I spent Sunday on my own - my wife had to return to another meeting in Europe. I went to Ueno Park and visited the Science Museum, recalling my first ever visit to Japan in 1982. It has changed a lot - for one thing it has doubled in size, and it is much more modern and visitor-friendly. Back then it was just a lot of dusty display cases. But one thing that hasn't changed is that there is absolutely no allowance whatsoever for non-Japanese visitors. Apart from a few signs in the hallways, nothing is labeled in English. Now - unlike then - I can just about read the signs, though it takes a long while. But it is reasonable enough when you consider how few foreign tourists there are in Japan, apart from Kyoto. A while back we went to the Museum of Modern Art, in another corner of Ueno Park, and
we saw just one other foreign visitor there. Of course it's self perpetuating - Japan apparently does want to attract foreign tourists but for as long as you need to be able to speak and read some Japanese to survive, it just isn't going to happen.

Finally on Monday it was time to return. As usual I took the bus out to the airport. At the first-class check-in desk the lady was very concerned - never a good sign, especially when you're using an airmiles ticket. There are just so many things to go wrong. She walked away, talked to colleagues with a worried look on her face, made a phone call. I feared the worst, beginning to envisage a hasty one-way ticket purchase and the uncomfortable return journey in economy. Finally she turned back to me.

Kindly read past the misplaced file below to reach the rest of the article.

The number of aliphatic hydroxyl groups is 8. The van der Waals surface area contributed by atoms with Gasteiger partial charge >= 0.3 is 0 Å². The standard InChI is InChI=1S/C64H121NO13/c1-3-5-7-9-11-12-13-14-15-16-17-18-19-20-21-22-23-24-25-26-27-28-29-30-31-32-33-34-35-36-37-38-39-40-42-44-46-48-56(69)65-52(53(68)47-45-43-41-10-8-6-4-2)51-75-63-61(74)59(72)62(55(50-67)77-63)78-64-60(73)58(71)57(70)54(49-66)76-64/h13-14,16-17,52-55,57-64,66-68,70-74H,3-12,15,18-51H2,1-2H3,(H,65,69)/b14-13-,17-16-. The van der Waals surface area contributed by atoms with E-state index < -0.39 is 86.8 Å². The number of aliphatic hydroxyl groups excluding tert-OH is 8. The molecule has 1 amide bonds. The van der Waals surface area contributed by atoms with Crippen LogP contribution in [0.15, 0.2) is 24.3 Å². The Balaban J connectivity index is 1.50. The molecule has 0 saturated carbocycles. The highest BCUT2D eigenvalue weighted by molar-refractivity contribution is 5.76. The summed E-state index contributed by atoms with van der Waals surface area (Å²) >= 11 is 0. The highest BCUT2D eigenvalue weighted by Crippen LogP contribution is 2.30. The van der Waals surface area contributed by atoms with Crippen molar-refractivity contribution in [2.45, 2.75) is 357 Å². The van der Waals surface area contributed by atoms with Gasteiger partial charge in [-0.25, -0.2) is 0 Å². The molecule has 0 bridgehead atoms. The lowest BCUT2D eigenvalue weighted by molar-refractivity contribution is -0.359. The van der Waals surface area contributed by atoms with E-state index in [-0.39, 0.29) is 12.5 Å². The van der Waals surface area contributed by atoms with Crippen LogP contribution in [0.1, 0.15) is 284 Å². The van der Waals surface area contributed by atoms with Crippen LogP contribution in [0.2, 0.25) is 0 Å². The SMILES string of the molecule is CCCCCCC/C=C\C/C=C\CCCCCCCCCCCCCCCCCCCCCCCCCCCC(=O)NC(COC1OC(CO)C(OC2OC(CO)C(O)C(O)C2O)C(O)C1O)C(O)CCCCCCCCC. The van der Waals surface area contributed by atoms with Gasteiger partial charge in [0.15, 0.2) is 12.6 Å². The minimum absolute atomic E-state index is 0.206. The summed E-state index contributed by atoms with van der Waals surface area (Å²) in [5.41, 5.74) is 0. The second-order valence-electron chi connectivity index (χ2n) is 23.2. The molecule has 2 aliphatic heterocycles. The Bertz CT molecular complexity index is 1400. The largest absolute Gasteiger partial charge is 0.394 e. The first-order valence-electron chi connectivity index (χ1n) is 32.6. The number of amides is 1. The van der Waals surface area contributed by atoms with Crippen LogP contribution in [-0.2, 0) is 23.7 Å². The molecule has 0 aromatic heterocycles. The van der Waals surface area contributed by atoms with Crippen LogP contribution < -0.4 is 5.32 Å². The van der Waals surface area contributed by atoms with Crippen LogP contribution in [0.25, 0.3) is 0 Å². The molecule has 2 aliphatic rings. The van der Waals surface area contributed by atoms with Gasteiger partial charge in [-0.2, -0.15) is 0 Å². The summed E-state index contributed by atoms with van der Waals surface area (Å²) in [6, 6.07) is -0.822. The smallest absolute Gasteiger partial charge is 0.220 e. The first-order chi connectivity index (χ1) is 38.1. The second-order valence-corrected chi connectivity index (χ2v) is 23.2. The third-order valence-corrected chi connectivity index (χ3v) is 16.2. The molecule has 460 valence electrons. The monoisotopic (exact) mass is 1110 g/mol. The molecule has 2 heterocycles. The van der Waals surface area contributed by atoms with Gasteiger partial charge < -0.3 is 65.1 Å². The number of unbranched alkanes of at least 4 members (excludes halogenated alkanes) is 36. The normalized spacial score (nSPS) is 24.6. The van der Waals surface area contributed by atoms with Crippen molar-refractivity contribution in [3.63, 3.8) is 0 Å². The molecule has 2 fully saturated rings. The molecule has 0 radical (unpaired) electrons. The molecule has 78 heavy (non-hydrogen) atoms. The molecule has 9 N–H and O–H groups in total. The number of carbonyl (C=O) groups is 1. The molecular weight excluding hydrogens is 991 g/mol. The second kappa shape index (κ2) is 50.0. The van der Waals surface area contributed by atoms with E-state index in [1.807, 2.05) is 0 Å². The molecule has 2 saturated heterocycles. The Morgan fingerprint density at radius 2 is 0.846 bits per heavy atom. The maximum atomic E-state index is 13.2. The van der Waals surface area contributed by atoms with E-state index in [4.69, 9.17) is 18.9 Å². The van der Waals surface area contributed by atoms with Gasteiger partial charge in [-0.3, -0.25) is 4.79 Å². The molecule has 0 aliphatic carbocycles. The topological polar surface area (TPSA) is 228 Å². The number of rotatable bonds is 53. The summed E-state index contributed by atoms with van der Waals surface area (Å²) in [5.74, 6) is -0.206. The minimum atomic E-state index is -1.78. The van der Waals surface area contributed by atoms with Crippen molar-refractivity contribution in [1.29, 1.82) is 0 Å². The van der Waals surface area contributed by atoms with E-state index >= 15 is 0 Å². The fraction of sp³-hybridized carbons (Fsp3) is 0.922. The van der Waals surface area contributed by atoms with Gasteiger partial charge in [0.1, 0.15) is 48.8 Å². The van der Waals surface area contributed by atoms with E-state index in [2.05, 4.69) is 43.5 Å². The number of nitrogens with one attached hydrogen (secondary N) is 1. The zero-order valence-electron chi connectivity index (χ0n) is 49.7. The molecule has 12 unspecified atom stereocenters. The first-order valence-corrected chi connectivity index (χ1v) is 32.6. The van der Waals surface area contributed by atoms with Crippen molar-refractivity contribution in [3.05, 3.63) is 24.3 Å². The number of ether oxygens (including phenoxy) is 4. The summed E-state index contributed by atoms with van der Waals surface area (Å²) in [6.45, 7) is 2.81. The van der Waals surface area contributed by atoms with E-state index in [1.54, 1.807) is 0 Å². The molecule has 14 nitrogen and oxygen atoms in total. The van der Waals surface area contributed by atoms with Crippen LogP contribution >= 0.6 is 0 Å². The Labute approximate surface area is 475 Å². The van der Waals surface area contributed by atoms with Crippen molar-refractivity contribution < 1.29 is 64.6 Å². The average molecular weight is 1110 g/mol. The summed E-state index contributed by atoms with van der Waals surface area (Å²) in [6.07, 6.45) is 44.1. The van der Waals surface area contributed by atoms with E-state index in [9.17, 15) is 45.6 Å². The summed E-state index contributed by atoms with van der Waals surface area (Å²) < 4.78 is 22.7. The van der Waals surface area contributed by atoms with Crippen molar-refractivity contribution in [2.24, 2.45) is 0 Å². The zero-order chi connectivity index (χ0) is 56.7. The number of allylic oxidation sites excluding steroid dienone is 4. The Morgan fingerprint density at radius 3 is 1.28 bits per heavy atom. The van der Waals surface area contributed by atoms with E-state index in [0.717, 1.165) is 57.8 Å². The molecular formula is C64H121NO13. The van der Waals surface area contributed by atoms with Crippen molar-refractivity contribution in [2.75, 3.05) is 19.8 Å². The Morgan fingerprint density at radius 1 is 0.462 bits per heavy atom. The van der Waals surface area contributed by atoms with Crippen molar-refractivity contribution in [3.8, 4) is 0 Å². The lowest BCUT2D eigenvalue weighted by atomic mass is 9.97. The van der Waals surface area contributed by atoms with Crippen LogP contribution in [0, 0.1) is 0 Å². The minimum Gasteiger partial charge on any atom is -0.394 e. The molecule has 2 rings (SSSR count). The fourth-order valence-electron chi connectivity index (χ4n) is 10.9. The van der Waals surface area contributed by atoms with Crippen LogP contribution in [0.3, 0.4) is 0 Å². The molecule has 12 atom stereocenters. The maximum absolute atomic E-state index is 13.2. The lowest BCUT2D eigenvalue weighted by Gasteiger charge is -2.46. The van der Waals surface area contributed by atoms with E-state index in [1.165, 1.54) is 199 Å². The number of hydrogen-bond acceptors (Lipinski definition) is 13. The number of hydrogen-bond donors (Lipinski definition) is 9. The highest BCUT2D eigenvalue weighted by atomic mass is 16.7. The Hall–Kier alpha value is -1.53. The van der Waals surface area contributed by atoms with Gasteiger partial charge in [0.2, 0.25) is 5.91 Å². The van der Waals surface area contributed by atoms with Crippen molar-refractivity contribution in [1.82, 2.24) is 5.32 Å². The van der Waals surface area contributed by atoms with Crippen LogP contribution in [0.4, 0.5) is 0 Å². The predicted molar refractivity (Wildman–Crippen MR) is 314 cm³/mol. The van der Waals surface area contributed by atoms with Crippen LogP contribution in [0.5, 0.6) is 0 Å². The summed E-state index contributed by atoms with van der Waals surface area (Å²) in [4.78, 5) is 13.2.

"Mr Harper... did you leave a book on the aircraft when you arrived?" Well yes, I did.

"I'm very sorry, the book is in our office, would you mind waiting a few minutes while my colleague collects it?"

This could only happen in Japan! Once I left a valuable (to me) notebook on Swissair (yes, it was a long time ago), in Business Class. When I called, they said, "Oh, we never keep anything, it will have been thrown away." But Singapore Airlines - in Japan - even kept a $5 paperback for me, unasked.

It got better, too. As I was waiting in the emigration line, after security, someone came running up to me, apologising - I'd left my laptop behind at security... and they had to run after me to return it! If I'd done that at Heathrow it would already have been on E-Bay!

The return journey on Singapore in First was as good as you'd expect - there's really nothing to be said.

Friday, 20 May 2011

My Very First Linux System

Ubuntu rocks. For more, read on...